How New York Fashion Week Is Breaking All the Makeup Rules
There's a certain handful of designers who we always expect to send provocative, norm-defying beauty looks down the runway—Thom Browne, for example, who tends to favor the weird and horror-inspired, or Jeremy Scott, who likes things colorful, kitschy, and wild.
But the most-fascinating shakeups we've charted over the past few days at fashion week are definitely subtler but, in a way, just as subversive. While personal preferences for how much and what kind of makeup to wear obviously vary from person to person, there is somewhat of a standard formula for makeup that we've always stuck to. Things like using eye shadow on your eyelids only or never using lip gloss anywhere but your lips. Or, always wearing an array of products at the same time, resulting in a very polished "done" face. Even the "no-makeup" look that everyone kept talking about last season requires a full face of… makeup!
Which is why it's been so refreshing to see this amazing "less is more" approach really take hold on the S/S 16 runways. Most looks we've seen have been minimalist in aesthetic and the products they require, which is kind of revolutionary: We've seen models with completely bare skin (no foundation) over and over again, not to mention bare lashes. (Seriously, is mascara even a thing anymore?) Makeup artists are using products in ways we never thought of, like putting lip gloss everywhere and adding a velveteen texture to lips with the help of eye shadow. Basically, we can have more fun with makeup while simultaneously cutting our routine in half. It's pretty much a win-win.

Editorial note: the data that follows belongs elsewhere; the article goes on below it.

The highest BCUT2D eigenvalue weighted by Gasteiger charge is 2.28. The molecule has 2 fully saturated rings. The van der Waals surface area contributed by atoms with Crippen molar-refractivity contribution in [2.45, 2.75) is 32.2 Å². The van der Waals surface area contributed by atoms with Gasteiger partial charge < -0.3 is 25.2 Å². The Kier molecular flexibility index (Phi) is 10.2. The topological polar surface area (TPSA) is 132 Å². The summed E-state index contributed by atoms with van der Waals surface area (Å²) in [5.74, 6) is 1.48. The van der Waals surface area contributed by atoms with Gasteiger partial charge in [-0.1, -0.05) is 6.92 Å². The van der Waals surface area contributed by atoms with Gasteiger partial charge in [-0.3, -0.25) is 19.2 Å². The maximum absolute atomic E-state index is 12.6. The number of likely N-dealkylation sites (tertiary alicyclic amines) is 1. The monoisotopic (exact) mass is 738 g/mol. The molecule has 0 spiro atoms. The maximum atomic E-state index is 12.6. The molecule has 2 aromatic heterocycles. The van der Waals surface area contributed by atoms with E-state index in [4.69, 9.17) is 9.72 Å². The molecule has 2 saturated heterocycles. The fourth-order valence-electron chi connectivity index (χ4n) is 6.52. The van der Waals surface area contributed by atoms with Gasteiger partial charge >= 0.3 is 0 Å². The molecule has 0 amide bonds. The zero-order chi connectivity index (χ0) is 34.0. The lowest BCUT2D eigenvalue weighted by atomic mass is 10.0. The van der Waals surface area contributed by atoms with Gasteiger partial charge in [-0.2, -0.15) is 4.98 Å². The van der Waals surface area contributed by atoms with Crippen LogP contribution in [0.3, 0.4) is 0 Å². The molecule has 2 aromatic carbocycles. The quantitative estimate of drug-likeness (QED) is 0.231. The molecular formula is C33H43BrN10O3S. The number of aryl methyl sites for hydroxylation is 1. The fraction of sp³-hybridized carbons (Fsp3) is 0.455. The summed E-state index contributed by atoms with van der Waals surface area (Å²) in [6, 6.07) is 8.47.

Keep scrolling to see the NYFW beauty trends that are inspiring us to reconsider everything.
This season, "no-makeup makeup" has (finally) evolved into just "no makeup." Makeup artists at shows like Jason Wu (seen above), Thakoon, and Opening Ceremony opted to let the models' natural complexion shine, either through a light tint of foundation or nothing but concealer when necessary.
We've been so focused on eye color for so long that we forgot to consider the surprising appeal of a clear gloss. Nars lead artist James Boehmer used it heavy-handedly at Opening Ceremony (seen above), applying the brand's Triple X Lipgloss ($26) everywhere from the models' cheekbones to their eyelids. (The same gloss adorned the eyelids of catwalkers at Thakoon, as well.)
But don't start swearing off eye shadow just yet. Boehmer pulled a switcharoo and used rosebud-colored eye shadow (set to be released next year) on the models' pouts, providing a velvety sheen he said could also be achieved with Nars' Fervor Dual-Intensity Blush ($45). Makeup artists at Jason Wu and Tanya Taylor took the same approach.
Proof that an army of products just isn't necessary? This head-turning look at 3.1 Phillip Lim, which somehow only requires two. Nars's Francelle Daly just applied a light wash of the brand's soon-to-be released Skin Tint, as well as Eye Paint ($25) in Solomon Islands for a small pop of color that made all the difference. Aside from brushing up the eyebrows, Daly didn't use anything else—no mascara, highlighter, or any kind of powder. (Oh, fine—she used some clear lip balm, too.)
Yes, washing off every bit of makeup before bed is ideal, but we won't deny that worn-in makeup can also look pretty cool. Rather than aiming to send perfection down the runway, makeup artists at shows like Ryan Roche and Jonathan Simkhai (seen above) encouraged a bit of smudging and creasing around the eyes.
Step away from the powder—over-mattifying (and contouring!) your skin now seems a little dated. In fact, it appears that we've reached peak strobe, as makeup artists stopped at nothing to achieve a sleek, heavily illuminated complexion. At Opening Ceremony, Boehmer even added a dot of lip gloss just above the lip. ("I want it to look like she's perspiring a little," he said backstage.) At Tanya Taylor, seen above, lead artist Uzo applied a heavy stripe of highlighter (Nars's Illuminator, $30, in Copacabana) along the cheekbone, above a similar line of blush, and blended them with a brush—the result was a romantic porcelain glow.
Which rule are you most excited to break? Tell us in the comments below!